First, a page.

Here’s a fun game: You’re a woman — maybe a famous comedian. (Maybe a blonde one who’s had a banner year, I don’t know, not getting specific.) You’re writing an “unconventional” romantic comedy that you will also star in and in that process, you have been given the keys to the casting castle — you can dream up any sort of romantic lead you want to act opposite you.
Now, in male-engineered fantasy pairings, the love interest tends to be straightforwardly hot (see: Adam Sandler and Salma Hayek, Adam Sandler and Jessica Biel, Adam Sandler and Brooklyn Decker). And if I myself were given this power, I’d cast Tom Hardy or Idris Elba (or, hell, both, it’s my fantasy), then during the third-act climax, he’d perform a song for me written in the key of Drake. That’s just my taste. But I’ve noticed that as more women are put in the driver’s seat and get to choose their passengers, the love interest of choice has taken a particular, consistent shape: the average-looking dude with above-average emotional intelligence. The Emotional Bodyguard.
He’s not a dangerously sexy reformed bad boy like Ryan Gosling in Crazy, Stupid, Love., or a sweep-you-off-your-feet billionaire like Ralph Fiennes in Maid in Manhattan, and he’s certainly not a deranged, moody sex-fiend à la Christian Grey, or even an ardent emo outsider like John Cusack in Say Anything. This brand of semi-hunk is white and approximately Duplass-level attractive — handsome enough to catch your eye, but goofy enough so you feel safe. He isn’t suave, but he is reliable, employed (he probably has a 401(k) and a five-year-plan), and emotionally stable enough to weather the hurricanes of falling for a wacky, difficult female protagonist. He’s taken the form of Chris O’Dowd’s gentle and playful cop in Bridesmaids, which Kristen Wiig both co-wrote and starred in; and of Jake Lacy, who has played both the butter-warming love interest of Jenny Slate in Gillian Robespierre’s Obvious Child, AND Lena Dunham’s non-neurotic boyfriend “a man named Fran” on season four of Girls. And here’s the Emotional Bodyguard again, this time as Bill Hader’s character, Aaron Conners, the love interest in Trainwreck.
Amy Schumer’s debut movie, which opened last weekend, follows the traditional rom-com model with an added dose of Schumer’s gender-flipping raunchiness: Girl meets Boy, Girl falls for Boy, Girl loses Boy, and Couple is reunited after Girl makes a hokey grand gesture. Schumer plays Amy, a booze-swilling, man-eating magazine journalist with an active sex life and underdeveloped emotional maturity. She fears monogamy, sobriety, and personal growth; loves dick. But the audience knows her boozy, hedonistic lifestyle cannot last.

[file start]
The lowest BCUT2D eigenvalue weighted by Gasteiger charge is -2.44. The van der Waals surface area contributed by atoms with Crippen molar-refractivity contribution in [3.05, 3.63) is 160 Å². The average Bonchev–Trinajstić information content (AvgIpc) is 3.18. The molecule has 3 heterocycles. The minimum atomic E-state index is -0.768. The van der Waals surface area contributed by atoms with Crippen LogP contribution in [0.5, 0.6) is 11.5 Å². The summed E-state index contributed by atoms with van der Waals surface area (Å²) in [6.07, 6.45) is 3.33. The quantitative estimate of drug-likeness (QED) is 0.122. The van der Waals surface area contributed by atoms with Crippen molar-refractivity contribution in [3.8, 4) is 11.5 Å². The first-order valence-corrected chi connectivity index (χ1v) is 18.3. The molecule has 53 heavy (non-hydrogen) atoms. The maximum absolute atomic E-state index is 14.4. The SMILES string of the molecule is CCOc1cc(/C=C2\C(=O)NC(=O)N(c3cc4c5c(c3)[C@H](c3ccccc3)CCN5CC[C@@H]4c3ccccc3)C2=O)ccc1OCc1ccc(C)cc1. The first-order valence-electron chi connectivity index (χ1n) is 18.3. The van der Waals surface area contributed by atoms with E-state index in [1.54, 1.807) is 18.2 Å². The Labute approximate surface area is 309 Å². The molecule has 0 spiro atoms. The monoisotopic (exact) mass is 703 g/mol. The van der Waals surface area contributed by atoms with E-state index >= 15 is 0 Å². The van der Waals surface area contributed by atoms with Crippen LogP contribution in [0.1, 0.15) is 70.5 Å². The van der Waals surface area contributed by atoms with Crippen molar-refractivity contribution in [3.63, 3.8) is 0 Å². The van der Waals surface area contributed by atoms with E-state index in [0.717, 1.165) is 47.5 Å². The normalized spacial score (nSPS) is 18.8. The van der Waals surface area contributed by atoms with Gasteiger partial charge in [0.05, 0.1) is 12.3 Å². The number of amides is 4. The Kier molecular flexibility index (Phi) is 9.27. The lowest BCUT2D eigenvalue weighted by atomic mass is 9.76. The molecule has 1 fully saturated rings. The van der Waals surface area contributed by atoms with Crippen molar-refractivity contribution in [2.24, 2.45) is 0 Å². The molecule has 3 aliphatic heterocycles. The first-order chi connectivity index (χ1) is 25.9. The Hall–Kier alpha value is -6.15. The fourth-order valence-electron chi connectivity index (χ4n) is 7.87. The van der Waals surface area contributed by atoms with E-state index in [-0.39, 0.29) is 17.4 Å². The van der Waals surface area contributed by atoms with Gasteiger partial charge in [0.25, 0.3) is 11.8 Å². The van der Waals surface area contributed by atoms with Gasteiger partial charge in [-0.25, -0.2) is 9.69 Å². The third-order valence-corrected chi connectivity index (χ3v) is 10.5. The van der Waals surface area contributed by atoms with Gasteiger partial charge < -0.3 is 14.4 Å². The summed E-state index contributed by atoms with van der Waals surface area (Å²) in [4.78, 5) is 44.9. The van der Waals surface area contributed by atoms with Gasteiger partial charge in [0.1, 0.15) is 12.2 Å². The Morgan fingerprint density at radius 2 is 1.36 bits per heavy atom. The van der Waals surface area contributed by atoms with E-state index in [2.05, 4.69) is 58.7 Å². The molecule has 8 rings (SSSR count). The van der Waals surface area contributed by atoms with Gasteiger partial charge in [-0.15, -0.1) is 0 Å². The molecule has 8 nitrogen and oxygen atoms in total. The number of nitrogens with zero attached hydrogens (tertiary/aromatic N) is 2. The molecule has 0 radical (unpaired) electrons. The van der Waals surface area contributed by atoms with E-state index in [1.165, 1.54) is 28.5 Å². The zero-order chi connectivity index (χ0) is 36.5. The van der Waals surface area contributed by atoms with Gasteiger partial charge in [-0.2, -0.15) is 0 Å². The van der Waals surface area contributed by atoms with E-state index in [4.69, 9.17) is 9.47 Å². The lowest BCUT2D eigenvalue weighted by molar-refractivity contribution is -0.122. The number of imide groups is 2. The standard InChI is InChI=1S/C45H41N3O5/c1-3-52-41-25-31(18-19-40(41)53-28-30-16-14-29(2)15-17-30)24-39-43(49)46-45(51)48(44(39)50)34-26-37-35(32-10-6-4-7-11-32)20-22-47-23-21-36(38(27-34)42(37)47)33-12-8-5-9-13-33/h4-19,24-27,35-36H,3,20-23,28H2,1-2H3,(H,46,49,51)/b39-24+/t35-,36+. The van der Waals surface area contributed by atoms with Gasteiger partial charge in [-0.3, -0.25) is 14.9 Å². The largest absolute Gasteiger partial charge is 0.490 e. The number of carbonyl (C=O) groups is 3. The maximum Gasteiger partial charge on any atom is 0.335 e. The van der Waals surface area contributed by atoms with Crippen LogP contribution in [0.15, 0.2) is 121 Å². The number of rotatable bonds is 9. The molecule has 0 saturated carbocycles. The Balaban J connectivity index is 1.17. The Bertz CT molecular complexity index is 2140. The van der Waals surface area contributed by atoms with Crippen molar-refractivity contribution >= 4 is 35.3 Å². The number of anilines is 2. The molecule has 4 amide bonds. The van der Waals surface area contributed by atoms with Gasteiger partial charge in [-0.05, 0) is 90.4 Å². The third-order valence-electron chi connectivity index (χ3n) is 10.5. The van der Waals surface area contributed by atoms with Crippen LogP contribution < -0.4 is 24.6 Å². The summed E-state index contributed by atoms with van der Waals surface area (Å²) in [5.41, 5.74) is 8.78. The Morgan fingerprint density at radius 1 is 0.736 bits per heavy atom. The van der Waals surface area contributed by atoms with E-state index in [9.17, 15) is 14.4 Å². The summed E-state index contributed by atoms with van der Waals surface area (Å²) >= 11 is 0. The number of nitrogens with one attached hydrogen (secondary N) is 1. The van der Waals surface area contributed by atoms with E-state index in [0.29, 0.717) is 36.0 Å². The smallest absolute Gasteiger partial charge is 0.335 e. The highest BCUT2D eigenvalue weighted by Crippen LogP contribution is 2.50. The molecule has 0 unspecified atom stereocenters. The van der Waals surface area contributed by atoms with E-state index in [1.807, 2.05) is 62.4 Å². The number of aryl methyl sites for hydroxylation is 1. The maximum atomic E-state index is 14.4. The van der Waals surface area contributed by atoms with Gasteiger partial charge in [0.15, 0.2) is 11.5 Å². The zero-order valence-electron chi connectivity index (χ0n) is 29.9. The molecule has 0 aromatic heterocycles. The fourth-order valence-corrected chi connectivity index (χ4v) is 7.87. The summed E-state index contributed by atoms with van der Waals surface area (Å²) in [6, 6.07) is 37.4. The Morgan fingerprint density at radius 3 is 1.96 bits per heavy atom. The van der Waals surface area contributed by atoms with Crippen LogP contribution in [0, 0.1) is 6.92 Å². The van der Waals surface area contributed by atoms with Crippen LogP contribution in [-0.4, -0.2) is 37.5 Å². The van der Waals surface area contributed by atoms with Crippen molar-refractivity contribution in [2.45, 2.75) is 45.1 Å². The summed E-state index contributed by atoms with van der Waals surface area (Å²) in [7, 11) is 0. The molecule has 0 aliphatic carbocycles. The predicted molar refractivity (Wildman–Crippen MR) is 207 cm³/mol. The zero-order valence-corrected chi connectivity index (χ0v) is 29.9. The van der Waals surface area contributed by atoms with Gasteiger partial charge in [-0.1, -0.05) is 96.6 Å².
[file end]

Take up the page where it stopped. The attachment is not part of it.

And so, the love interest she selects to lead her down the antiheroine’s path of redemption and stability is Hader, whose rubber face becomes unconventionally dreamy in the role of a surgeon Amy is assigned to profile. He is emotionally stable, emotionally available, and supportive. He calls after sex. He wants a relationship. He’s not afraid to communicate. He knows how to have a healthy fight and set healthy boundaries. He also has a nice apartment, which he owns. He sees that Schumer’s character is skittish, and so, determined to be with her, creates a space where she can feel safe and vulnerable. Hader is an exemplary Emotional Bodyguard: He woos her, he makes her laugh, he supports her through a family tragedy, he buys her ravioli when she’s sad, he goes down on her a lot. Most hunkily, he’s tolerates all of Schumer’s emotional deficits. He doesn’t run away yelling “Crazy bitch!” over his shoulder. Instead, he waits patiently until she comes to her senses, just as countless women in rom-coms have done before.
To further underscore the character’s aptitude for intimacy, Schumer gives him a delightful relationship with LeBron James. LeBron stars as Hader’s best friend, taking up the traditional mantle of the “supportive sidekick” like he’s the male Judy Greer. LeBron and Hader might have better chemistry than Hader and Schumer, actually. Watching LeBron respectfully prod Hader for details after he “makes love” is a highlight of the movie. (And if they need a third for that standing Downton Abbeydate, I’m in.) While Amy takes up the more boorish, stereotypically male antics, LeBron and Hader fret over her “intentions” and Hader’s broken heart. It’s the Emotional Bodyguard’s job to steer the feelings-ship into calm waters.
Trainwreck drives home the real benefit of this new archetype: He isn’t going to star in your sexiest fantasy, and he’d rather develop his emotional muscles than his abs, but your therapist would certainly approve.
Now, let’s shoot for the moon: Could someone please cast Tom Hardy in one of these roles so we can have a rom-com boyfriend who is both emotionally evolved and smoking hot?